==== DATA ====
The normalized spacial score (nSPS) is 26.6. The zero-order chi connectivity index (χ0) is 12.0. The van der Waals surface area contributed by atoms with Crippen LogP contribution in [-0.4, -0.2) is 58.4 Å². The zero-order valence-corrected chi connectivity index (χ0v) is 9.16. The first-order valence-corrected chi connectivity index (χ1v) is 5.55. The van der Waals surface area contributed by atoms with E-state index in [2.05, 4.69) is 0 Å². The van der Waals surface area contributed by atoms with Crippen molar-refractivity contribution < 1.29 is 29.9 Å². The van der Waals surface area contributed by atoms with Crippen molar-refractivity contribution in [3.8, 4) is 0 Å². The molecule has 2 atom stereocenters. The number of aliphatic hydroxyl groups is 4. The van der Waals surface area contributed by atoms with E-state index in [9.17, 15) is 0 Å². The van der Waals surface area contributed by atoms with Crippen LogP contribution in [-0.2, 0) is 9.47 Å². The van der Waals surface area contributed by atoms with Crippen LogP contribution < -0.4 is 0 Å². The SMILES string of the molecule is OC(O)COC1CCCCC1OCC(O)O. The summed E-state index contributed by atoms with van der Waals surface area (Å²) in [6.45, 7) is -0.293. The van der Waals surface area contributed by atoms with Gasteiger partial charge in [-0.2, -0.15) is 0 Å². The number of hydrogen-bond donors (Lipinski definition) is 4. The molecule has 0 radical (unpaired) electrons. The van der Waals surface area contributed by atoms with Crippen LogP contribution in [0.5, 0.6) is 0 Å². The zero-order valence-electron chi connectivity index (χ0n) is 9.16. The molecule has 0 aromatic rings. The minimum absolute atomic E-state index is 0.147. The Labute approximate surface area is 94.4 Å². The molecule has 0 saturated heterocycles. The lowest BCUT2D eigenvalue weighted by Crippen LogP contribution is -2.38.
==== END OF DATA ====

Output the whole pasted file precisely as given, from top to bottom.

The normalized spacial score (nSPS) is 26.6. The zero-order chi connectivity index (χ0) is 12.0. The van der Waals surface area contributed by atoms with Crippen LogP contribution in [-0.4, -0.2) is 58.4 Å². The zero-order valence-corrected chi connectivity index (χ0v) is 9.16. The first-order valence-corrected chi connectivity index (χ1v) is 5.55. The van der Waals surface area contributed by atoms with E-state index in [2.05, 4.69) is 0 Å². The van der Waals surface area contributed by atoms with Crippen molar-refractivity contribution < 1.29 is 29.9 Å². The van der Waals surface area contributed by atoms with Crippen molar-refractivity contribution in [3.8, 4) is 0 Å². The molecule has 2 atom stereocenters. The number of aliphatic hydroxyl groups is 4. The van der Waals surface area contributed by atoms with E-state index in [9.17, 15) is 0 Å². The van der Waals surface area contributed by atoms with Crippen LogP contribution in [-0.2, 0) is 9.47 Å². The van der Waals surface area contributed by atoms with Crippen LogP contribution < -0.4 is 0 Å². The SMILES string of the molecule is OC(O)COC1CCCCC1OCC(O)O. The summed E-state index contributed by atoms with van der Waals surface area (Å²) in [6.45, 7) is -0.293. The van der Waals surface area contributed by atoms with Gasteiger partial charge in [-0.2, -0.15) is 0 Å². The number of hydrogen-bond donors (Lipinski definition) is 4. The molecule has 0 radical (unpaired) electrons. The van der Waals surface area contributed by atoms with Crippen LogP contribution in [0.5, 0.6) is 0 Å². The zero-order valence-electron chi connectivity index (χ0n) is 9.16. The molecule has 0 aromatic rings. The minimum absolute atomic E-state index is 0.147. The Labute approximate surface area is 94.4 Å². The molecule has 0 saturated heterocycles. The lowest BCUT2D eigenvalue weighted by Crippen LogP contribution is -2.38.